More on floor joist deflection BRANZ Guideline May 2011 updated from April 2011 Guideline

Issue 28 – June 2011

For some years, spans given in NZS 3604 Timber-framed buildings for timber floor joists have been the maximum span for the specific timber size and spacing, based on the ultimate strength, deflection or stiffness and (for internal joists) floor vibration. Where noticeable vibration does occur, it is likely to be as a result of the way the floor was designed and built, such as:

  • floor joists supported by a beam or lintel
  • shrinkage of solid blocking
  • the use of trimmer and trimming joists within the floor
  • going beyond the maximum spans/spacing of members.

It is more likely to be an issue in buildings built before the mid-1980s. However, there have been calls to the BRANZ helpline about buildings built during the 1990s where the floors have a noticeable vibration during normal household activities. Where floor deflections are particularly critical in new construction or renovation work, designers should discuss with owners the design options available, such as:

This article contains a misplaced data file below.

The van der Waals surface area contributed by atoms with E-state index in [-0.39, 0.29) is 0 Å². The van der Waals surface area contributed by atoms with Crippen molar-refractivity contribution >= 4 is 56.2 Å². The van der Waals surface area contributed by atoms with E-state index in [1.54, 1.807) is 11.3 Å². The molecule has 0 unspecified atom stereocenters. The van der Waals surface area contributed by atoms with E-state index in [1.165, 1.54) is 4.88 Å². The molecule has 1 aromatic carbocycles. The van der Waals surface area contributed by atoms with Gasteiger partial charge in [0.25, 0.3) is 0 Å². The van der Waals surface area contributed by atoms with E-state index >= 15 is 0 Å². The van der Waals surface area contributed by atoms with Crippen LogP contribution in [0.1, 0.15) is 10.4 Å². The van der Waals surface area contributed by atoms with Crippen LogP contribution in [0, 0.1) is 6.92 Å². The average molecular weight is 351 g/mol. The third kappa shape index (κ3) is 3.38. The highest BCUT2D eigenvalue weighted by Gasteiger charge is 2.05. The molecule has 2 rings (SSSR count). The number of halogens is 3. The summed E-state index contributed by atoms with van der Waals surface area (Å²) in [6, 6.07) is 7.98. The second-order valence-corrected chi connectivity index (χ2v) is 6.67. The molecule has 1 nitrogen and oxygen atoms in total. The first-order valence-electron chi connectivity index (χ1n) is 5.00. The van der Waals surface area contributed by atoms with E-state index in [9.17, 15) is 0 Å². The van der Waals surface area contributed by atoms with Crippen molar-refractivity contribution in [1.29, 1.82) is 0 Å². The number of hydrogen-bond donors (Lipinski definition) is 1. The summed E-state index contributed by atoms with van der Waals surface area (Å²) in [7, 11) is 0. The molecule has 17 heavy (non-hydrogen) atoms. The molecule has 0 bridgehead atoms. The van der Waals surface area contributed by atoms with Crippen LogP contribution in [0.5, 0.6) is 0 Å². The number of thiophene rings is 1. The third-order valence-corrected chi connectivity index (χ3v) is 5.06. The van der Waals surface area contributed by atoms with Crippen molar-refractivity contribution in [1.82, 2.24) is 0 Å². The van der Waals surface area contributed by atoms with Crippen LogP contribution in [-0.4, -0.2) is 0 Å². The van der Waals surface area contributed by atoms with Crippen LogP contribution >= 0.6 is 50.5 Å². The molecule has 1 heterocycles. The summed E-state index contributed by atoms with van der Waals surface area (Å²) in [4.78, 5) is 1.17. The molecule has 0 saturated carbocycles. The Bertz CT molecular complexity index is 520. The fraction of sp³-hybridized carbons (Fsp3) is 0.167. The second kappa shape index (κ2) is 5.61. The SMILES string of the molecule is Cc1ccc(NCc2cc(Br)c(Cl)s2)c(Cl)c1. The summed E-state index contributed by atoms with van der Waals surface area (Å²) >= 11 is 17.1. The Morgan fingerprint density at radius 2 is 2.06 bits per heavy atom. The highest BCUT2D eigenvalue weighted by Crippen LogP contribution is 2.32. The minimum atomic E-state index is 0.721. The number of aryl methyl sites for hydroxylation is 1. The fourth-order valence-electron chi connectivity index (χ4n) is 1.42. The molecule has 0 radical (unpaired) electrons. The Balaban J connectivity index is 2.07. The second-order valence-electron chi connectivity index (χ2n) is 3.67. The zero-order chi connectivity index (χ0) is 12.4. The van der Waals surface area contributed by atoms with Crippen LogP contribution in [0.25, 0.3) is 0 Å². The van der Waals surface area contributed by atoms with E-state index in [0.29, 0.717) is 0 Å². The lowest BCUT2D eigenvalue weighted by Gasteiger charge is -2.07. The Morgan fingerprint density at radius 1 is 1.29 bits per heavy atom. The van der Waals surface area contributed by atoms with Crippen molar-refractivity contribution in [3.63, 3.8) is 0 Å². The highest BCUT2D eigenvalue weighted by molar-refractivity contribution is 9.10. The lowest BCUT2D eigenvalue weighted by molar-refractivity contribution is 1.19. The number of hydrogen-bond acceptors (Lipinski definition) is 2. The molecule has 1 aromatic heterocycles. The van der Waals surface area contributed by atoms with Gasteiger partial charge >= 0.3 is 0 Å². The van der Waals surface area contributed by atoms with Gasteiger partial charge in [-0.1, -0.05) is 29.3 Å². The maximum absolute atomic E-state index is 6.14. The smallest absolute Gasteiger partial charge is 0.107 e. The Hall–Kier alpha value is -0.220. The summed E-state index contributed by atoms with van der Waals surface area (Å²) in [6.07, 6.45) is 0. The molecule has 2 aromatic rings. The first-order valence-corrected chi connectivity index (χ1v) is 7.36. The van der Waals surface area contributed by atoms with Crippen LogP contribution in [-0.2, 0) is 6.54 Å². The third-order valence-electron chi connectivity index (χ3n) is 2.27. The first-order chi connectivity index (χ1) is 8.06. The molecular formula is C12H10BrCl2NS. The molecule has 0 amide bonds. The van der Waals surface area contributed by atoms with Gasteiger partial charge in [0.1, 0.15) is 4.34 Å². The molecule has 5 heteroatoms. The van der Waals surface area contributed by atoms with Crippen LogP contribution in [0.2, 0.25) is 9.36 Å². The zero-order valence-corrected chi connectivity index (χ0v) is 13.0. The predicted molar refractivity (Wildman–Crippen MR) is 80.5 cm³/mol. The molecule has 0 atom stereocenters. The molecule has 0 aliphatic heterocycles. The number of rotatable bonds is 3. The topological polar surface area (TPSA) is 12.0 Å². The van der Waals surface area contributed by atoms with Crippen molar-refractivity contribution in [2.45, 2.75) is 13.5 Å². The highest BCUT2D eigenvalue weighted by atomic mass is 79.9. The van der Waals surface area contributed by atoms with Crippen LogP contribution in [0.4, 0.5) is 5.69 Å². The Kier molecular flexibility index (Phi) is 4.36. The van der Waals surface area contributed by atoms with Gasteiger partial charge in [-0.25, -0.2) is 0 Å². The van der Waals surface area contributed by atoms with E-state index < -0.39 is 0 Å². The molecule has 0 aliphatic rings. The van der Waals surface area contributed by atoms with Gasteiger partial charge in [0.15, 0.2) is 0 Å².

• increasing member size or reducing spans or spacing of joists – maximising spans given in the current NZS 3604 may mean that deflection in the floor will be felt by some people
  • not taking beam and lintel spans to their maximum
  • ensuring framing is dry enough when installed
  • ensuring blocking is used and properly installed.

As said in the April Guideline, attempting to remedy noticeable floor deflection once a building is completed, particularly for upper floors, can be difficult and costly.

Information supplied by BRANZ.

Related Standards

Published in building.